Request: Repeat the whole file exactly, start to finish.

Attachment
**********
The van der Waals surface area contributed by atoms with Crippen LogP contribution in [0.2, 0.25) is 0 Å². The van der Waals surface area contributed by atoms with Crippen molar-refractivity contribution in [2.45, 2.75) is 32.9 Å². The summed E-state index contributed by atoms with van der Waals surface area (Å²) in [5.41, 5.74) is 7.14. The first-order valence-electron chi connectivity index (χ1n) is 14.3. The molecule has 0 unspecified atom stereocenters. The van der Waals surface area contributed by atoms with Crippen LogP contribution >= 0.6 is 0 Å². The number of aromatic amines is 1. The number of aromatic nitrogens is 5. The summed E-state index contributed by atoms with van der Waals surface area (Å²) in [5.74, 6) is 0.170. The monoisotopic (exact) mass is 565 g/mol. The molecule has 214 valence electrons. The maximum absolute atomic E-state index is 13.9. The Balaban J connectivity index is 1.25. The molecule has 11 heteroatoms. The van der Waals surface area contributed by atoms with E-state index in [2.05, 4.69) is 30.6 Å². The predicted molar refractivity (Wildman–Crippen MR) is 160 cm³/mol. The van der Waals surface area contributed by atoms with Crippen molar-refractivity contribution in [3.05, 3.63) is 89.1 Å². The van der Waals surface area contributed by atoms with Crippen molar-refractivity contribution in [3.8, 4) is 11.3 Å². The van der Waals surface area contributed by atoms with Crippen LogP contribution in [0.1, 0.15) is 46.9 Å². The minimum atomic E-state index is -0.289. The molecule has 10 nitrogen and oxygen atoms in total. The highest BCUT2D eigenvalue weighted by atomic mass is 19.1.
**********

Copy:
The van der Waals surface area contributed by atoms with Crippen LogP contribution in [0.2, 0.25) is 0 Å². The van der Waals surface area contributed by atoms with Crippen molar-refractivity contribution in [2.45, 2.75) is 32.9 Å². The summed E-state index contributed by atoms with van der Waals surface area (Å²) in [5.41, 5.74) is 7.14. The first-order valence-electron chi connectivity index (χ1n) is 14.3. The molecule has 0 unspecified atom stereocenters. The van der Waals surface area contributed by atoms with Crippen LogP contribution >= 0.6 is 0 Å². The number of aromatic amines is 1. The number of aromatic nitrogens is 5. The summed E-state index contributed by atoms with van der Waals surface area (Å²) in [5.74, 6) is 0.170. The monoisotopic (exact) mass is 565 g/mol. The molecule has 214 valence electrons. The maximum absolute atomic E-state index is 13.9. The Balaban J connectivity index is 1.25. The molecule has 11 heteroatoms. The van der Waals surface area contributed by atoms with E-state index in [2.05, 4.69) is 30.6 Å². The predicted molar refractivity (Wildman–Crippen MR) is 160 cm³/mol. The van der Waals surface area contributed by atoms with Crippen molar-refractivity contribution in [3.05, 3.63) is 89.1 Å². The van der Waals surface area contributed by atoms with Crippen molar-refractivity contribution in [3.8, 4) is 11.3 Å². The van der Waals surface area contributed by atoms with Crippen LogP contribution in [0.1, 0.15) is 46.9 Å². The minimum atomic E-state index is -0.289. The molecule has 10 nitrogen and oxygen atoms in total. The highest BCUT2D eigenvalue weighted by atomic mass is 19.1.